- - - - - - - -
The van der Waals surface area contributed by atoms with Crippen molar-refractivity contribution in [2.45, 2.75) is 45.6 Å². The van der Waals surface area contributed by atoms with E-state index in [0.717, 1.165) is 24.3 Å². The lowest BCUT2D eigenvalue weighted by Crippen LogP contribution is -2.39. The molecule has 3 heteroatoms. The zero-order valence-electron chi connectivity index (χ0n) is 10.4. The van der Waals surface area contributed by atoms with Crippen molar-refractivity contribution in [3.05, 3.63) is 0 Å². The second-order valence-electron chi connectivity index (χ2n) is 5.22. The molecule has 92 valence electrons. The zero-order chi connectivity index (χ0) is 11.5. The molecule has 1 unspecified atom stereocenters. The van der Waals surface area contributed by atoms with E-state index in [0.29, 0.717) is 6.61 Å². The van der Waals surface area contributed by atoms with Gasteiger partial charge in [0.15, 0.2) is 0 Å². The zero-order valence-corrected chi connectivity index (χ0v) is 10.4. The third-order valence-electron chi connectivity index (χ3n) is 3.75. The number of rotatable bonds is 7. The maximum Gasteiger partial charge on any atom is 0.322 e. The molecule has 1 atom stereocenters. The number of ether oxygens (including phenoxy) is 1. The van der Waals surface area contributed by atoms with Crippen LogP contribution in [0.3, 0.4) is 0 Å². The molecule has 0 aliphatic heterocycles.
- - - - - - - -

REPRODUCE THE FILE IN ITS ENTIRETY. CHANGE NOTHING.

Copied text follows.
The van der Waals surface area contributed by atoms with Crippen molar-refractivity contribution in [2.45, 2.75) is 45.6 Å². The van der Waals surface area contributed by atoms with E-state index in [0.717, 1.165) is 24.3 Å². The lowest BCUT2D eigenvalue weighted by Crippen LogP contribution is -2.39. The molecule has 3 heteroatoms. The zero-order valence-electron chi connectivity index (χ0n) is 10.4. The van der Waals surface area contributed by atoms with Crippen molar-refractivity contribution in [3.05, 3.63) is 0 Å². The second-order valence-electron chi connectivity index (χ2n) is 5.22. The molecule has 92 valence electrons. The zero-order chi connectivity index (χ0) is 11.5. The molecule has 1 unspecified atom stereocenters. The van der Waals surface area contributed by atoms with E-state index in [0.29, 0.717) is 6.61 Å². The van der Waals surface area contributed by atoms with Gasteiger partial charge in [0.15, 0.2) is 0 Å². The zero-order valence-corrected chi connectivity index (χ0v) is 10.4. The third-order valence-electron chi connectivity index (χ3n) is 3.75. The number of rotatable bonds is 7. The maximum Gasteiger partial charge on any atom is 0.322 e. The molecule has 1 atom stereocenters. The number of ether oxygens (including phenoxy) is 1. The van der Waals surface area contributed by atoms with Crippen LogP contribution in [0.3, 0.4) is 0 Å². The molecule has 0 aliphatic heterocycles.